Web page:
Portrait Lighting Cheat Sheet

In an attempt to better pre-visualize how I might want different lights to affect a portrait session I went searching for a suitable method that would allow me some flexibility.  I was lucky enough to find a highly detailed 3D scan of a gentlemens head, along with hi resolution texture images (and bump maps), that would allow me to digitally reconstruct the perfect portrait headshot model.  He would never get tired of me fooling around with different lights and trying new things out, and would always look great doing it!

 Courtesy of Infinite Realities (CC-BY) Lee Perry-Smith

Clamshell lighting setup (softbox above and below subjects face), with kickers.

So I managed to import this highly detailed 3D model into the open source 3D modelling software Blender 3D. What is nice is that I was now able to easily and quickly add different lights to emulate my real world speedlights and modifiers such as a bare flash, softbox, and ringlights.  Now I had the power to add as many lights to a scene as I wanted, and to place them in any configuration I wanted to try out.

This really gave me an opportunity to try out new things before even unpacking a single light, and to get immediate visual feedback of what the contributions would be from each light.  I wasn't confined to speedlights, either.  I could just as easily model the light that might come from a large north-facing window for instance.  The only constraint is my patience and time to emulate the real world lighting condition.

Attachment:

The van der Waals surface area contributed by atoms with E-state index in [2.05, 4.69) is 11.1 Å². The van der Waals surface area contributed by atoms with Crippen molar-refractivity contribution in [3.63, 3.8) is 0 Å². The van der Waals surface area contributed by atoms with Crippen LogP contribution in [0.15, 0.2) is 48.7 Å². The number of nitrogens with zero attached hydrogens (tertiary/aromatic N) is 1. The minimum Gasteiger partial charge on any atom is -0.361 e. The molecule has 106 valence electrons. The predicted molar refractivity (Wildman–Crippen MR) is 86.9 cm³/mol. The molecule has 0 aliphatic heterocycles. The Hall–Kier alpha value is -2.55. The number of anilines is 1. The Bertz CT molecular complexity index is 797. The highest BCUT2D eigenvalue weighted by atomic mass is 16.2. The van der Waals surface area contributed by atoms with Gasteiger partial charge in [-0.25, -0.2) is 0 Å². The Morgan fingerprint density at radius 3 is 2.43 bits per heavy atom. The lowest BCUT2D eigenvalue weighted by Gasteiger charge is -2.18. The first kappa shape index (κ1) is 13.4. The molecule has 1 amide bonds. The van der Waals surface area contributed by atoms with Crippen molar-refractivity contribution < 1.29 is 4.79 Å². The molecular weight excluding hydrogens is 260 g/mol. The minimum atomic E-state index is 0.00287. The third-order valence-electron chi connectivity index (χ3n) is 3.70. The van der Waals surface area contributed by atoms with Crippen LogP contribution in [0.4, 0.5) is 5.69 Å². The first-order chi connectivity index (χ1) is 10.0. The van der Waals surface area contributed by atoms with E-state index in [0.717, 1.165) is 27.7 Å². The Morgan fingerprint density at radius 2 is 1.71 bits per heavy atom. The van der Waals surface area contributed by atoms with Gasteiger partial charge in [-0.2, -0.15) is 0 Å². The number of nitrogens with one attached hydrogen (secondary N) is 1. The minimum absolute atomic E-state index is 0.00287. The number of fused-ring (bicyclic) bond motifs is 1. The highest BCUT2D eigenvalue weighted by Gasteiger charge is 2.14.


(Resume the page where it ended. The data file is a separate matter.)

I outline what I am trying in much further detail on my blog here:

Visualize Lighting Setups in Blender

I also include a download link to the Blender .blend file to play with this same model and to hopefully help anyone else who may want to use this resource!

A nice side-effect of having these lights virtualized is that I can quickly and easily generate a lighting map using the light modifiers as they are moved through different positions.  So I can create a lighting cheat sheet of a softbox for instance, level with the subject, at different positions around their head.  Those can also be found at the blog link to download and use as a reference.

 Softbox level with subject, wrapping in 5° increments.

 Softbox at 30° up, 5° increments.
 Softbox 60° up, 5° increments.

 I would love to hear any feedback/suggestions!

The views and opinions expressed in this article are those of the author and do not necessarily reflect the views and opinions held by dpreview.com or any affiliated companies.

Comments

Total comments: 2
jerry  eisner
By jerry eisner (Apr 25, 2012)

i suggest adding another series of the most commonly used lights, in the most commonly used positions. So for example, there could be a hard light coming out of a 10 inch silver reflector at a 45 degree angle from 12 inches higher than the eyes of the model.Next to that would be another shot of the same set up but from 90 degrees and Then a shot showing how the 90 degree angle looks from profile position. Then show the model with the 45 degree main light and a fill light from an umbrella, then add a hair light. Show the differences between one light and two lights and three lights. It would more dramatic in my opinion to give the main lighting positions and main angles of the face with the various classical lighting patterns. If you add what i am talking about people will have an easier time seeing how dramatic each change is and how the lights and facial angles work together. thanks for your very excellent work. je

0 upvotes
Silverwind
By Silverwind (Mar 9, 2012)

Nicely done. Something similar has been done at this link. I know it's with continuous lights, but you get the idea.

http://www.lowel.com/edu/foundations_of_lighting.html

0 upvotes
Total comments: 2